Dusty Model T's, rope swings in the moonlight, walks on waterfalls, and my feet firmly planted in the grass

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My intention for the summer was to ground in myself. To come back to center, to reset, to earn some money the hard and tiring way, and to be among the trees and the grass and the flowers that have so much to teach us. And so, though it sounded to probably everyone like the thing least likely to make me happy as a 25-year-old, I decided to move home to my parents’ house for an indefinite number of months, to waitress, and to appreciate the quiet and the loneliness of upstate New York.

 

I had gotten swept up, in the city, in a life that wasn’t quite real. I couldn’t pay my full rent without my parents’ help, I was riding atop a mountain of credit card debt, and I didn’t want the kind of job that would have given me enough security to be there independently. I wrote, I dreamed, and I worked on projects for lovely people I found scattered in Brooklyn and lower Manhattan who paid me an hourly wage. But the idea of living in a place as exciting as New York just to spend the majority in my life in the same room looking at a computer was too much for my soul to handle.

 

Leaving New York was like being spat out of a tornado. I was quite happily stuck for three years in its intense spin and all of a sudden, as my lease came to an end in May, I saw an exit sign and followed it. Faster than I could blink, all of my belongings except a suitcase, air mattress, and pillow were in storage. I camped out for three nights on my empty apartment floor and then left, knowing I wouldn’t miss it. And I didn’t. Not once. Despite all of the people I still care deeply about in that wonderful city, it had lost its wonder for me and I didn’t need it anymore to feel full. I left with the plan of returning in the fall and knew I wasn’t coming back.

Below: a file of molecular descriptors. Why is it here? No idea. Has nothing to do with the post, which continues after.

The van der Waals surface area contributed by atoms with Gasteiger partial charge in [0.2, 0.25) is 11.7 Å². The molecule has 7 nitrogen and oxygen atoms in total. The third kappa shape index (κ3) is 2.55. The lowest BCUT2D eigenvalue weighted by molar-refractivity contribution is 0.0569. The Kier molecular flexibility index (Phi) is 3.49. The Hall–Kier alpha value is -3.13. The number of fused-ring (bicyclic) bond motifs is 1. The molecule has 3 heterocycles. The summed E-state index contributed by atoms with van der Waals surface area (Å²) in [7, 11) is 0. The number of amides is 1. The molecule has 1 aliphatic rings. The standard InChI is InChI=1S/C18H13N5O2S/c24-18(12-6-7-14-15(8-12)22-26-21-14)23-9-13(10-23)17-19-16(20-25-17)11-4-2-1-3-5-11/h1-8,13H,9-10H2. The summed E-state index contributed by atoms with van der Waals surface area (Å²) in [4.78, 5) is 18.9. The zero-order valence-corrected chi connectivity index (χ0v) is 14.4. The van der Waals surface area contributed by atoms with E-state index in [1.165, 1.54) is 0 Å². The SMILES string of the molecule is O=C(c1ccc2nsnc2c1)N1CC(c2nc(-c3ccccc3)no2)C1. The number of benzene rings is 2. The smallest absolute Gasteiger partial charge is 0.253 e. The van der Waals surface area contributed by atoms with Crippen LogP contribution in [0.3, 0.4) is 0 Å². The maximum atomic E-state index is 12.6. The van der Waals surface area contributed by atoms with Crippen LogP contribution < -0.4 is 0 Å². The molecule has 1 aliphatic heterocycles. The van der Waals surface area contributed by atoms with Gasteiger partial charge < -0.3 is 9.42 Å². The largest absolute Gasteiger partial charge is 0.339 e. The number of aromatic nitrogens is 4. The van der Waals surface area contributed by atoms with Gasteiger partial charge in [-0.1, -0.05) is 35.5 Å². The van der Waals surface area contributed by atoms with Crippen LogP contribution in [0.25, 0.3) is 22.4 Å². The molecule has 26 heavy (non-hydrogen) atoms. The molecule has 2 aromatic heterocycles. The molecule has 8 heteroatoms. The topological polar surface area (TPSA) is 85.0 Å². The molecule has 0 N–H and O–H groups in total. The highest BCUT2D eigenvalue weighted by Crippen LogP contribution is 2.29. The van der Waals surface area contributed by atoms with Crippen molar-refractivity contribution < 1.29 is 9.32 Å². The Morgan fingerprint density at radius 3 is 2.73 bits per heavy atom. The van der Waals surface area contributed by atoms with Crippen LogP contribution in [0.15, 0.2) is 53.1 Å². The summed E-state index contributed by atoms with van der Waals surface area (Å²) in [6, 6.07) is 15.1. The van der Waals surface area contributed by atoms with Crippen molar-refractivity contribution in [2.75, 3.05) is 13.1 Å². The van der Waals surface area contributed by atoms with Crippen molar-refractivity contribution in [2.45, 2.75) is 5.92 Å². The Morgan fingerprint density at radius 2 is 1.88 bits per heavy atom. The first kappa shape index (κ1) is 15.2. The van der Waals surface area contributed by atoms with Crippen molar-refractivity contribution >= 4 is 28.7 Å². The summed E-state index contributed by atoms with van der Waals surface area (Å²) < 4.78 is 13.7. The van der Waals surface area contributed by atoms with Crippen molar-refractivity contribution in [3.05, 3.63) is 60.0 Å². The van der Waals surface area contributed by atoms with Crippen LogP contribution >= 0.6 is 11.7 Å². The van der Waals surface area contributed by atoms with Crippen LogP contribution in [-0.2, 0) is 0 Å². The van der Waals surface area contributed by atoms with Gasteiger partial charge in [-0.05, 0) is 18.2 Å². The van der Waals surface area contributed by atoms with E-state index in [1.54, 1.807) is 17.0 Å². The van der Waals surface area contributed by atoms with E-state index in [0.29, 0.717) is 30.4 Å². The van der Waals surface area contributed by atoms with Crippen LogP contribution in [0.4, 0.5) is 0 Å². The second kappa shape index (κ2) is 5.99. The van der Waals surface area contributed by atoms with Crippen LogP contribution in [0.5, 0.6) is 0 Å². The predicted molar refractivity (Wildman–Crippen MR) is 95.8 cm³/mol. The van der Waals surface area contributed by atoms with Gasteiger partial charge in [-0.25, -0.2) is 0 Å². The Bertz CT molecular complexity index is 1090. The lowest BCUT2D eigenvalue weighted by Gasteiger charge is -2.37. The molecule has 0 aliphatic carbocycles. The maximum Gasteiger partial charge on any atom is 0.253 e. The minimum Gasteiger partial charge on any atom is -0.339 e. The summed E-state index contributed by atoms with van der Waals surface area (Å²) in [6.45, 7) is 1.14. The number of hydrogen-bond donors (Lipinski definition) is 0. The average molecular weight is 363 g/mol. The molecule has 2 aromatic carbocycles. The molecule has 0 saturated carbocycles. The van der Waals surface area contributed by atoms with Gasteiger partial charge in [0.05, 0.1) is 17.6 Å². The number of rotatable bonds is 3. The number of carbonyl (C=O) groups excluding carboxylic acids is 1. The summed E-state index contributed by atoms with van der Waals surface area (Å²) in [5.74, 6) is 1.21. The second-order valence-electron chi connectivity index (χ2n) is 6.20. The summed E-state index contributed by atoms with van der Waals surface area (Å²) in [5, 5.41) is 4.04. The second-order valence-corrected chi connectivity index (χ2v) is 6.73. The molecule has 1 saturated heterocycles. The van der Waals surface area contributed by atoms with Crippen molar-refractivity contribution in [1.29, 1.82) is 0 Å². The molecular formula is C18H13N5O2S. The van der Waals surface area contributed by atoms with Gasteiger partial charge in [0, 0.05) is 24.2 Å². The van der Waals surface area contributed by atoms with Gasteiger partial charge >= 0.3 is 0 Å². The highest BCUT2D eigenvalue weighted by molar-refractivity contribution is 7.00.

The idea of grounding “in myself,” as awkwardly phrased in the first sentence of this post, became solidified after I went to see a spiritual teacher on a brief visit back to the city in June. I felt ready to peer into the higher realms, to find a shaman in Peru and look for answers, and I wanted her advice and direction. And she told me I wasn’t ready. “You have to find god in the places you don’t see him,” she said, “before anyone can take you up there. Otherwise you won’t want to come back.”

 

Where was I finding god? Well, in men, mostly. In romance. In the humans I thought were capable of affirming my right to exist and to thrive on this planet. I was giving them all of my power and had been since I had started dating. This, I believe, is a common problem for women and men raised in a culture of romantic comedies.

 

While none of this was what I necessarily wanted to hear, it resonated. This is why we need teachers – to tell us when we are looking for answers in the wrong places and to bring us back to square one. Look harder. Try harder.

 

I have always found it easy to pass the emotional baton to lovers. Friends, too, maybe. And the universe always tests me around this. On the heels of a relationship, I always set the intention to love myself first. I decide not to date for a while. I practice yoga and meditation more frequently. I sometimes decide to go back to therapy. I garden. Whatever I think will help me to bring happiness to myself, I do. And then, inevitably, another attractive person comes along – often at the height of my self-love. And the first test is, do I let them in? The second and much harder test is, do I begin to lean on them? It is always so tempting, and often so muddled. The process of beginning to open up to someone, to tell them your insecurities and your fears and your demons, can often lead to affirmations and reassurances, which easily turn into expectations of those things. It becomes the other person’s job to tell you how great you are, to hold you up when you’re feeling down, to give you compliments and affection. All of this is natural. But where do we cross a line and stop grounding within? Where do we lose our own connection to our souls and begin to let ourselves be fed by another? Where do we forget to honor ourselves first?